November 15, 2019 Day 2 at the Topcoder Open 2019: The Passion Effect

If one were to have walked into the Live Oak Ballroom Foyer of the InterContinental Houston – Medical Center Hotel on Thursday Morning November 14 for the 2019 Topcoder Innovation Summit, not knowing anything about the event beforehand, it would take a while to figure out what was up. Sometimes when people convene around a common cause or interest, the group as a whole skews toward a cohesive “look” (outdoor industry event — think people wearing tech gear; yoga conferences — think people glowing from within; Dead and Company concerts — think tie dye all the way).

Not so on this day at the TCO 2019. From immaculate suits to goth attire; elders to teens; Asia to the Bayou and every place in-between; this group was uncategorizable. Except for two significant common denominators: All present were of brilliant mind and passionate heart, gathered to take part in these history changing times. All present were there to convene around the common cause and interest in how work is changing, due to unprecedented digital access to talent.

Allow Passion to be the Fuel for Change

Keynote speakers, panel moderators and panelists, Topcoder C-suite emcees, community members and competitors—all shared their passion for the work they do, the problems they solve, the work models they’re transforming and the communities they are creating in the future of work and on-demand IT talent space.

The program was robust and valuable: John Winsor, Founder and CEO of Open Assembly, kicked off the conversation with the concept that passion drives innovation and that all of us, as we move into the future of work, will be disrupted. The key is to reframe what disruption is. To jump across the passion gap and define your purpose, grab the right tools, and turn the avalanche of disruption into the experience of surfing a wave. It’s imperative, said Winsor, that every company have a strategy in place for integrating open systems and tools into their overall business plan.

Winsor’s passion talk was matched by three additional keynotes. Keith Groom, Global Head of Partners for Microsoft Workloads on AWS shared key insider insights behind the success of Amazon (hint: it’s all about the customer). Dave Messinger, Chief Technologist at Topcoder, delighted with his humor by sharing “the depressing stuff” first, tied to the “rule of 20,” then landed with the beautiful thought that “you are only constrained by your imagination and your desire to get things done.”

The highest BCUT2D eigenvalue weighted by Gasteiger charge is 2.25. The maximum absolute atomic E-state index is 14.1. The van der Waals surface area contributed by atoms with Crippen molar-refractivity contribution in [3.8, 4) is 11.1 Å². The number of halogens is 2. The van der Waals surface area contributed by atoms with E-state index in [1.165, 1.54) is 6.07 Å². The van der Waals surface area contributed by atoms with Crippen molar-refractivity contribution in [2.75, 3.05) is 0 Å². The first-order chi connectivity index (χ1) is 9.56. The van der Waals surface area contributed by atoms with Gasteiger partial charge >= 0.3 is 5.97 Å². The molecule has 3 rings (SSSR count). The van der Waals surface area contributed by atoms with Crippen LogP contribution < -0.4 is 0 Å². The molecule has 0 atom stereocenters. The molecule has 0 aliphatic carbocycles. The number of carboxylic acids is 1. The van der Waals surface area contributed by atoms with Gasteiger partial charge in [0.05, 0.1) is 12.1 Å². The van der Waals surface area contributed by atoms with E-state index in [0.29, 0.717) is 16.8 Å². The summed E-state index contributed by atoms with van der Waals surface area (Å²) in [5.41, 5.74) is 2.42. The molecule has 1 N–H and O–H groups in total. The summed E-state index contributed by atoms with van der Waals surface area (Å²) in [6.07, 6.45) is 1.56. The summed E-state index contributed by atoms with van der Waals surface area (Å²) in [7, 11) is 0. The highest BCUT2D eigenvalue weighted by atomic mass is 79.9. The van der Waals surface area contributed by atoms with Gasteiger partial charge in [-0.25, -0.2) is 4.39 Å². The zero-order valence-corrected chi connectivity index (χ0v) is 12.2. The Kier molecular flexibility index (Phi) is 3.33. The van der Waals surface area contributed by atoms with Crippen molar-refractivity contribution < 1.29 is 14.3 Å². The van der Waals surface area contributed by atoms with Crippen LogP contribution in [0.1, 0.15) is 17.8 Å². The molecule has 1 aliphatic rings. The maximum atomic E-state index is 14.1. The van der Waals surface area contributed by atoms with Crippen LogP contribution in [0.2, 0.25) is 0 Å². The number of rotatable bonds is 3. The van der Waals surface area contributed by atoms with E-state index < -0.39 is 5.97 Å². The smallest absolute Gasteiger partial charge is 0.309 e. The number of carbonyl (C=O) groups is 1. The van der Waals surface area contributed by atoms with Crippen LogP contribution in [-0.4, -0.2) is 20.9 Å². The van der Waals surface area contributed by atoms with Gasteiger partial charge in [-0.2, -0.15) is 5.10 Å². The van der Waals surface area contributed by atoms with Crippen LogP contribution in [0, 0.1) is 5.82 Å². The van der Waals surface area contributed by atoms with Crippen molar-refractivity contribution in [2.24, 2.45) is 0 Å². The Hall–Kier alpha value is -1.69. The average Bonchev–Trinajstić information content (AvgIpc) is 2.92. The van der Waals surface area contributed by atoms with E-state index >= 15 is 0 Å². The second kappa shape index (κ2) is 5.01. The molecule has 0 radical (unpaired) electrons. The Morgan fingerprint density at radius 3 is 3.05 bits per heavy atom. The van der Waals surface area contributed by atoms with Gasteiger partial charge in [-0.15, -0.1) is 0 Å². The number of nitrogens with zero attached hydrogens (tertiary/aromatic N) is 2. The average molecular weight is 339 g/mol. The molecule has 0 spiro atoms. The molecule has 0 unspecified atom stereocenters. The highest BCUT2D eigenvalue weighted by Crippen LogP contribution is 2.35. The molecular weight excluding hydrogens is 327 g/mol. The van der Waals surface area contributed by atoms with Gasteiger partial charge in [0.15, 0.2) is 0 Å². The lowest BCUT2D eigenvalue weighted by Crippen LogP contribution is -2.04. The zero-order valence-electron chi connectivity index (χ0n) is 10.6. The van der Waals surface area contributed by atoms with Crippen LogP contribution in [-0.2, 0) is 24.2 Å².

The final keynote, from Shinobu Saito Distinguished Researcher in the Software Innovation Center at the NTT Corporation, Tokyo, Japan talked about how Japan is projecting a mass scarcity of IT engineering talent by the year 2025, and views hybrid sourcing —pairing talent from the crowd with talent inside companies—as the solution forward. (Hey, we know a great place to find more than 1.5 million talented IT folks who can support!)

The program was rounded out with several panel discussions.  Audience members heard from real-deal coders from the Topcoder community who shared their passion for coding and competing; a discussion with leaders at government organizations who shared how on-demand talent models are shaping and changing how they work; an insider look at how to nurture and create robust and effective business partnerships; and examples of how the gig economy offers access to the best talent out there to help solve your business problems.

Business partnership awards were given. Breakout education sessions schooled the audience on what is possible through on-demand IT talent. And here’s something cool: The actual talent itself, the best of the best, there from around the globe, competed in live design and coding competitions. Non-competitors—both coders and business executives—clustered around the computer screens to take in the results.

A History-Changing Announcement

And then there was more. Michael Morris, CEO of Topcoder capped the day’s program by announcing Topcoder’s new on-demand talent offering, the Talent as a Service (TaaS) workforce model, that can quickly provide access and scale a company with the exact mix of highly skilled technology talent it needs for whatever time period makes sense.

Could this get any better? It was clear, from an audience perspective, that what we call the future of work is no longer in the future. It’s now, it’s here. It’s ready for those who feel the passion—of course backed up with the necessary due diligence, safety measures, and thought-through strategy. But it’s here, for those who want to work more effectively, with better results.




Jean Weiss

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